Generally speaking, it’s best to put things away that aren’t being used. Don’t keep indexes that aren’t getting utilized because they are taking up disk space and still have to be kept up to date with changes. A table is still loaded up with old data that’s not being used but needs kept? Maybe it’s time for options like an archive database or partitioning.
While it’s not on the same level of importance, one related argument I’ve seen and been in is how to handle temp tables in stored procedures. Do you drop them at the end of a stored procedure or do you leave them to be cleaned up by SQL Server? Is one way better for performance than the other? Let’s do some testing and see what we find out.
Same But Different
Here’s our test stored procedure with no temp table drop. We’ll create a temp table and load it up with some test data:
CREATE PROC [dbo].[TestNoDrop] AS CREATE TABLE #Temp ( ID INT IDENTITY(1, 1) ,TEMP_VARCHAR VARCHAR(100) ,TEMP_DATE DATETIME2 ) DECLARE @RecordCount AS INT = 100; WHILE @RecordCount > 0 BEGIN INSERT INTO #Temp VALUES ( 'Here is a test string of data!' ,GETDATE() ) SET @RecordCount -= 1; END
For our second stored procedure, we’ll copy and paste but include DROP TABLE #Temp at the end:
CREATE PROC [dbo].[TestWithDrop] AS CREATE TABLE #Temp ( ID INT IDENTITY(1, 1) ,TEMP_VARCHAR VARCHAR(100) ,TEMP_DATE DATETIME2 ) DECLARE @RecordCount AS INT = 100; WHILE @RecordCount > 0 BEGIN INSERT INTO #Temp VALUES ( 'Here is a test string of data!' ,GETDATE() ) SET @RecordCount -= 1; END DROP TABLE #Temp
Before we test each stored procedure, I’m going to run DBCC FREEPROCCACHE so that I can get a clear picture of results when running sp_BlitzCache later. Once proc cache is clear, we’ll start with TestWithDrop by running it 1000 times:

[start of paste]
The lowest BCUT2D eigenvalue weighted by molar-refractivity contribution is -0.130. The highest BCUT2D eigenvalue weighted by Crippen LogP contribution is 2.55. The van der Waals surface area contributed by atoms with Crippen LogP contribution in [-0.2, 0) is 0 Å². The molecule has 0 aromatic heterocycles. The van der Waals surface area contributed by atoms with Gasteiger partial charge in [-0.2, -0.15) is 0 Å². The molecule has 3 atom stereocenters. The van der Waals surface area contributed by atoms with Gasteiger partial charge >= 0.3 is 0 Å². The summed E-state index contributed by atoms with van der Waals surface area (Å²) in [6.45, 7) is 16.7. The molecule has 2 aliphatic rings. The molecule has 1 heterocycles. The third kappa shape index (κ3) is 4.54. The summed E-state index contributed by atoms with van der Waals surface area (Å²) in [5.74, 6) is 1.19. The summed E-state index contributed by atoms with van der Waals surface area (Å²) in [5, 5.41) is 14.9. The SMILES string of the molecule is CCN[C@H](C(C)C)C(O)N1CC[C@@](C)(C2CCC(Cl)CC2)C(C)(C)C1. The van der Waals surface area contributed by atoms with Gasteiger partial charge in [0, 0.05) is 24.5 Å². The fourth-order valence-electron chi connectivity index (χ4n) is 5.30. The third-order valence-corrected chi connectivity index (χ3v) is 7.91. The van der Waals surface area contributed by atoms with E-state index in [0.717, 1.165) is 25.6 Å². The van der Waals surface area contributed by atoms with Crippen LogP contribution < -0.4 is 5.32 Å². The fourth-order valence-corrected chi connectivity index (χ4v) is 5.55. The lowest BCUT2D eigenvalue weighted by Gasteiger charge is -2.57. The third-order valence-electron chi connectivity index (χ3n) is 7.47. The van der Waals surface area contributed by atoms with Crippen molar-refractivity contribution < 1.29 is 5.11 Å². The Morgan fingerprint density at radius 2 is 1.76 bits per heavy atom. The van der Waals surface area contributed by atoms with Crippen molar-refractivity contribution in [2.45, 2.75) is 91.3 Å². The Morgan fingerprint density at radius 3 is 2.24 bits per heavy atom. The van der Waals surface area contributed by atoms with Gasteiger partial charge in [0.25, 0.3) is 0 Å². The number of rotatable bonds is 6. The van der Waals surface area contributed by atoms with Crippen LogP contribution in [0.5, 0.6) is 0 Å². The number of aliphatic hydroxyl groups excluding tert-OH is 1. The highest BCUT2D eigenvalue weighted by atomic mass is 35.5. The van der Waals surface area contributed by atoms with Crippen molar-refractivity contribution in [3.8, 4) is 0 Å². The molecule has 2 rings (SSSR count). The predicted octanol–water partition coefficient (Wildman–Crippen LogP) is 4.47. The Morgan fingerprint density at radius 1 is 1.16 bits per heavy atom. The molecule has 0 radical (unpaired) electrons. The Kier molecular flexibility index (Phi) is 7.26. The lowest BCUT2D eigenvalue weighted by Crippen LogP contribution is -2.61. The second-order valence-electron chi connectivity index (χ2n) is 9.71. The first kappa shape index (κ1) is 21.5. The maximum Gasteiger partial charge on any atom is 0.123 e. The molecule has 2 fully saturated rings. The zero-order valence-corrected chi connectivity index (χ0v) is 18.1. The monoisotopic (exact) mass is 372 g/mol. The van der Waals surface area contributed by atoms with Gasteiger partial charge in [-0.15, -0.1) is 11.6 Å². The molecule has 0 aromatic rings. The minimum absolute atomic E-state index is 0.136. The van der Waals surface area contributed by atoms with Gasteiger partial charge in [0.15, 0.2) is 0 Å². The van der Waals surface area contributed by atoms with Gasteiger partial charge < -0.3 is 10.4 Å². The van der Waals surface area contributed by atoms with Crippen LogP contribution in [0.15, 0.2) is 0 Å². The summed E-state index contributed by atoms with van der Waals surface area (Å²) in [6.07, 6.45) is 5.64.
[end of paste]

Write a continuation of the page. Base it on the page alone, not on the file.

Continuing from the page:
EXEC TestWithDrop; GO 1000
Running TestWithDrop 1000 times on my machine took 7 seconds in SSMS. Do we see a difference without the drop?
EXEC TestNoDrop; GO 1000
On my machine, this also took 7 seconds.
We can use sp_BlitzCache to take a closer look at how each procedure ran.
CPU is similar:
Duration and reads are close as well:
Nothing too surprising there after the times we had in SSMS. Based on what I experienced when running each procedure 1000 times and what is shown by sp_BlitzCache, there isn’t going to be a real noticeable difference by leaving the temp table or dropping the temp table.
What Should I Do Now?
It’s ok to explicitly include DROP TABLE or let SQL Server handle it for you each time the connection drops. If your stored procedures are already dropping temp tables, that’s great. If they’re not being dropped, I wouldn’t bother spending the time and effort just to drop them.
Thanks for reading!